Taking this further, banks nowadays pay how much for deposits? At this point readers might check to see what they’re earning on their money market and savings accounts parked at banks. 2 or 2 ½%? Whatever the number, it is low. What that should tell anyone with a pulse is that the banks the Fed projects its influence through are being more than conservative at the moment with money in their control. If not, as in if they were taking big risks, they would be paying much more in pursuit of savers. That’s all well and good that banks are being careful, they must be conservative with monies in their care since they’re lending in order to earn income streams on loans made prudently, but it’s a reminder that banks have little to do with the growth of the most dynamic economy on earth.
In short, even if the Fed could or can liquefy banks, the act of doing so is superfluous. More specifically, there are already big pools of money out there eager to be directed toward the kind of lending done by banks. Assuming the Fed weren’t eager to liquefy them via lower rates, it’s no reach to say that well-run banks with good lending prospects toward the bluest of blue chip borrowers could easily expand their lending capacity in the markets themselves. Basically banks don’t need the Fed to enable the conservative allocation of money exchangeable for resources. Stating what should be obvious, if the economy is weak then conservative banks won’t revive it.
More on resources, it’s shooting fish in a crowded barrel to say that the Fed cannot create the resources that people and businesses borrow money to attain. This is worth repeating again and again amid all the hysteria about the Fed pursuing “monetary ease” to allegedly stimulate the economy. The Fed can do no such thing. We borrow money for what it can be exchanged for. Money itself is a non sequitur of the highest order absent goods to exchange it for. It’s just a reminder that borrowing can’t be stimulated by the Fed. Production is what always and everywhere precedes borrowing. That’s why it’s so disturbing to see so many supply-siders cheer on so-called Fed ease. Such cheerleading refutes Say’s Law. Production first, then consumption. Just the same, production first, then borrowing. Production is what enables borrowing, not price controls that supply siders have historically rejected.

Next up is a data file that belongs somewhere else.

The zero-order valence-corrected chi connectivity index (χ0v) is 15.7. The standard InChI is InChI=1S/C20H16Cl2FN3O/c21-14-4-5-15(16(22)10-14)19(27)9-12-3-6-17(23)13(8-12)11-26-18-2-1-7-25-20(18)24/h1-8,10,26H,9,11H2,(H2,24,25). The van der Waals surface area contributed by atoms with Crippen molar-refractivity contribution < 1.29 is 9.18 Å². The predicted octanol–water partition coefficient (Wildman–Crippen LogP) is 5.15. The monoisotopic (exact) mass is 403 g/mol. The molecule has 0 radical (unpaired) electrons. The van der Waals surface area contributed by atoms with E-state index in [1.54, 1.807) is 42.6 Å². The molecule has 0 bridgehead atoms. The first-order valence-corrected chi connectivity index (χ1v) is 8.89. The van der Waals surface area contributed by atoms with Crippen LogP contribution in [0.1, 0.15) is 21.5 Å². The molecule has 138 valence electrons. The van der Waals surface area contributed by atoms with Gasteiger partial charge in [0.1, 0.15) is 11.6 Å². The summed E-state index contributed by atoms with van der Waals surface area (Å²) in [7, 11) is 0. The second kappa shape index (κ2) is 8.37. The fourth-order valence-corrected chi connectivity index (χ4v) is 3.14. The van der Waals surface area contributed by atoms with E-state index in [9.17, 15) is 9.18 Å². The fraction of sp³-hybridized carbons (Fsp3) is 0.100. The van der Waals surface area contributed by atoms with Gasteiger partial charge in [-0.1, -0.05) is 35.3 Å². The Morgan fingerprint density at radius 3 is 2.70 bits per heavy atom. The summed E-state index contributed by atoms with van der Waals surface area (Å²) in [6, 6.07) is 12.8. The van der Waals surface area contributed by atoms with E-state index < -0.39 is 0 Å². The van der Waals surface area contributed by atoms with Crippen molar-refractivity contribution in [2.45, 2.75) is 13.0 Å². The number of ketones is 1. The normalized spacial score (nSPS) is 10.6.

Oh well, the Fed can’t alter reality. It can’t simply because just as investment powers economic growth, so does realization of error on the part of investors render credit tighter. Painful as the latter is, it’s necessary. Think internet cafes. Alleged Fed “ease” thankfully won’t perpetuate today’s equivalent of the internet café, or anything else presently being rejected in the marketplace. Thank goodness.
The main thing is that what stimulates economic growth isn’t central bankers, but instead great ideas brought to the market by great people, only for what’s great to be matched with intrepid capital. It’s a beautiful thing, but decidedly something that cannot be centrally planned, or made to happen cheaply through rate machinations by central banks. The left perhaps have never understood this (see their worship of government planning of economic outcomes), the right used to understand it, but now doesn’t. Next up surely has to be Trump channeling Richard Nixon with “We’re all central planners now!” That’s too bad.
John Tamny is editor of RealClearMarkets, and Director of the Center for Economic Freedom at FreedomWorks.